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Page last updated at 04:37 GMT, Wednesday, 10 June 2009 05:37 UK

Palau to take Guantanamo Uighurs

US military guards escort a Guantanamo detainee (6 December 2006)
The US has 50 to 60 detainees whom it has been unable to repatriate

The Pacific nation of Palau says it has agreed to a US request to temporarily resettle up to 17 Chinese Muslims.

The 17 men are ethnic Uighurs, now being held at the Guantanamo Bay detention centre on Cuba, and the US has asked for help to re-settle them.

Their fate was problematic due to fears for their safety if they were repatriated to China.

Palau, a former US trust territory, grants diplomatic recognition to Taiwan, not China.

Palau President Johnson Toribiong said his government had "agreed to accommodate the United States of America's request to temporarily resettle in Palau up to 17 ethnic Uighur detainees ... subject to periodic review."

'Humanitarian'

In a statement, he said his tiny country is "honoured and proud" to resettle the detainees, who have been found not to be "enemy combatants."

FROM BBC WORLD SERVICE

He said the agreement was a "humanitarian gesture", which had nothing to do with the upcoming review of the Compact of Free Association under which the US gives large sums to Palau.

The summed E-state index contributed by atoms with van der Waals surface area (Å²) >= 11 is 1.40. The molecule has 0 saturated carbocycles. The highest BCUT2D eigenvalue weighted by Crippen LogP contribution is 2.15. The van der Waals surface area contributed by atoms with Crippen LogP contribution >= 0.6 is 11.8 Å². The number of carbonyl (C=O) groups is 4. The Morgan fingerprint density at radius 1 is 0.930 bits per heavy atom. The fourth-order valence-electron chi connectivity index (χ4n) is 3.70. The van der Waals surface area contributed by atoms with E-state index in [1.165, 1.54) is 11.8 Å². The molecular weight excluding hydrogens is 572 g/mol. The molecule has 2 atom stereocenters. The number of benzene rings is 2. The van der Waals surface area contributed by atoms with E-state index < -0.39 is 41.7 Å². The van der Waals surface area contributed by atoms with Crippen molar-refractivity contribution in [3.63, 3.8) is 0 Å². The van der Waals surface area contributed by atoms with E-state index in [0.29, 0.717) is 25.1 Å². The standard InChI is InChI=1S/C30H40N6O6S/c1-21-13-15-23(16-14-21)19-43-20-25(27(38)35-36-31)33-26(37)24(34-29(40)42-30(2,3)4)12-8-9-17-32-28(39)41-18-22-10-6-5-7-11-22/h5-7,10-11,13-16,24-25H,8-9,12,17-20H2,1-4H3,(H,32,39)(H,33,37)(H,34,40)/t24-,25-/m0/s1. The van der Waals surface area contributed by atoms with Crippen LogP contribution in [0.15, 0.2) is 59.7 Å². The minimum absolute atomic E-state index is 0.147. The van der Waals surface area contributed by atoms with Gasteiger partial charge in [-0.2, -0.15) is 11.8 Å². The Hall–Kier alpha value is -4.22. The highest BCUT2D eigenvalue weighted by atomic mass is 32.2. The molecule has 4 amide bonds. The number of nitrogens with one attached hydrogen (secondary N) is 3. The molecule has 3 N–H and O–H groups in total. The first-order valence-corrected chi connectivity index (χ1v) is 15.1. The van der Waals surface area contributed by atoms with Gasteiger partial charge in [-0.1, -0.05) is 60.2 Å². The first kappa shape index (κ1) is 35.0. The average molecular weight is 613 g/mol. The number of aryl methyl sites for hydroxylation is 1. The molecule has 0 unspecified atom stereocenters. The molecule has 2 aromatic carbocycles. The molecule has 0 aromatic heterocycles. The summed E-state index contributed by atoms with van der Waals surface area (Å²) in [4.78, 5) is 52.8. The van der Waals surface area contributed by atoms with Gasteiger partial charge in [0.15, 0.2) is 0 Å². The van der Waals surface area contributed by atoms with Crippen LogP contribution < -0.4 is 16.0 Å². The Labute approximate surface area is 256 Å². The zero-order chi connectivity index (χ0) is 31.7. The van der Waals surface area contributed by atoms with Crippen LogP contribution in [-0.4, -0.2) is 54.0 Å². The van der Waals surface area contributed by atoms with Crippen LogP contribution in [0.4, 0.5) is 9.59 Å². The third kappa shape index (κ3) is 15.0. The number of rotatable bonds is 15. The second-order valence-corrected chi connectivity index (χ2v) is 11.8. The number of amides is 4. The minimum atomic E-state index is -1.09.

US officials asked Mr Toribiong on 4 June to accept some or all of the 17 Uighur detainees due to strong US congressional opposition to releasing them on US soil.

Guantanamo Bay officials have been attempting to fulfil US President Barack Obama's order to close the detention facility by early next year.

Palau, with a population of about 20,000, is an archipelago of eight main islands plus more than 250 islets that is best known for diving and tourism and is located some 800 km (500 miles) east of the Philippines in the Pacific Ocean.

Palau

The US will not send the Uighurs back to China for fear they will be tortured or executed. Beijing says Uighur insurgents are leading an Islamic separatist movement in China's far west and wants those held at Guantanamo to be returned to China.

Analysts said the fact that Palau is an ally of Taiwan, not China, could have helped the negotiations.

In 2006, Albania accepted five Uighur detainees from Guantanamo but has since balked at taking others, partly for fear of diplomatic repercussions from China.

Australia has already twice rejected US appeals to resettle the Uighurs.

Palau has retained close ties with the United States since independence in 1994 when it signed a Free Compact of Association with the US. It relies heavily on the US for aid and defence.



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